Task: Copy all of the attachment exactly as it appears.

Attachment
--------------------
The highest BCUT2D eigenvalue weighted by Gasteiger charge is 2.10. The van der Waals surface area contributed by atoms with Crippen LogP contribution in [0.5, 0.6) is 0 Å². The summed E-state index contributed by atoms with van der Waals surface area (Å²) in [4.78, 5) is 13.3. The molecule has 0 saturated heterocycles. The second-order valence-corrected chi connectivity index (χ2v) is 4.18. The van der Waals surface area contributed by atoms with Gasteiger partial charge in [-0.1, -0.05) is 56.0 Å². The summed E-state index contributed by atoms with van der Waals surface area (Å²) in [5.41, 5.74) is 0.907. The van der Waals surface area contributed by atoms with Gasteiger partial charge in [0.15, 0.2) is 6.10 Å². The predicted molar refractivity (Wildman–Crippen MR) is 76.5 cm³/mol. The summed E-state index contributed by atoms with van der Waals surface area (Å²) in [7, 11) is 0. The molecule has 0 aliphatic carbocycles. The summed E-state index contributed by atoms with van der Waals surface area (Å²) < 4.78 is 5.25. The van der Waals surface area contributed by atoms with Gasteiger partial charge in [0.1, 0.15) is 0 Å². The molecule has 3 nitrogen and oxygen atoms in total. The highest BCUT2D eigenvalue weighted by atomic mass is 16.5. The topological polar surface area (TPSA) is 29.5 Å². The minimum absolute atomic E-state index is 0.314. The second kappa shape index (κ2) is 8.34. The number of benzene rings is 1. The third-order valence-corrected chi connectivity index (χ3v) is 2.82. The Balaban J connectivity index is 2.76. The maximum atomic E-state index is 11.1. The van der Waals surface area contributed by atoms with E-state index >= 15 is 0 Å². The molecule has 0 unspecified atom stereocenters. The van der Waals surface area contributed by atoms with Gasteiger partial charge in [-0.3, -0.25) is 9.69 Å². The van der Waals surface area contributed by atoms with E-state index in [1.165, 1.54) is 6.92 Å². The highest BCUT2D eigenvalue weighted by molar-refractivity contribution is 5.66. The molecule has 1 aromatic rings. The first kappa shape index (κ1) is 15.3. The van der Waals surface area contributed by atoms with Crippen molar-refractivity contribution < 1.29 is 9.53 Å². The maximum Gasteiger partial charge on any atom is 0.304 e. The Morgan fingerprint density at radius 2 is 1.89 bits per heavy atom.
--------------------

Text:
The highest BCUT2D eigenvalue weighted by Gasteiger charge is 2.10. The van der Waals surface area contributed by atoms with Crippen LogP contribution in [0.5, 0.6) is 0 Å². The summed E-state index contributed by atoms with van der Waals surface area (Å²) in [4.78, 5) is 13.3. The molecule has 0 saturated heterocycles. The second-order valence-corrected chi connectivity index (χ2v) is 4.18. The van der Waals surface area contributed by atoms with Gasteiger partial charge in [-0.1, -0.05) is 56.0 Å². The summed E-state index contributed by atoms with van der Waals surface area (Å²) in [5.41, 5.74) is 0.907. The van der Waals surface area contributed by atoms with Gasteiger partial charge in [0.15, 0.2) is 6.10 Å². The predicted molar refractivity (Wildman–Crippen MR) is 76.5 cm³/mol. The summed E-state index contributed by atoms with van der Waals surface area (Å²) in [7, 11) is 0. The molecule has 0 aliphatic carbocycles. The summed E-state index contributed by atoms with van der Waals surface area (Å²) < 4.78 is 5.25. The van der Waals surface area contributed by atoms with Gasteiger partial charge in [0.1, 0.15) is 0 Å². The molecule has 3 nitrogen and oxygen atoms in total. The highest BCUT2D eigenvalue weighted by atomic mass is 16.5. The topological polar surface area (TPSA) is 29.5 Å². The minimum absolute atomic E-state index is 0.314. The second kappa shape index (κ2) is 8.34. The number of benzene rings is 1. The third-order valence-corrected chi connectivity index (χ3v) is 2.82. The Balaban J connectivity index is 2.76. The maximum atomic E-state index is 11.1. The van der Waals surface area contributed by atoms with E-state index >= 15 is 0 Å². The molecule has 0 unspecified atom stereocenters. The van der Waals surface area contributed by atoms with Gasteiger partial charge in [-0.3, -0.25) is 9.69 Å². The van der Waals surface area contributed by atoms with E-state index in [1.165, 1.54) is 6.92 Å². The highest BCUT2D eigenvalue weighted by molar-refractivity contribution is 5.66. The molecule has 1 aromatic rings. The first kappa shape index (κ1) is 15.3. The van der Waals surface area contributed by atoms with Crippen molar-refractivity contribution < 1.29 is 9.53 Å². The maximum Gasteiger partial charge on any atom is 0.304 e. The Morgan fingerprint density at radius 2 is 1.89 bits per heavy atom.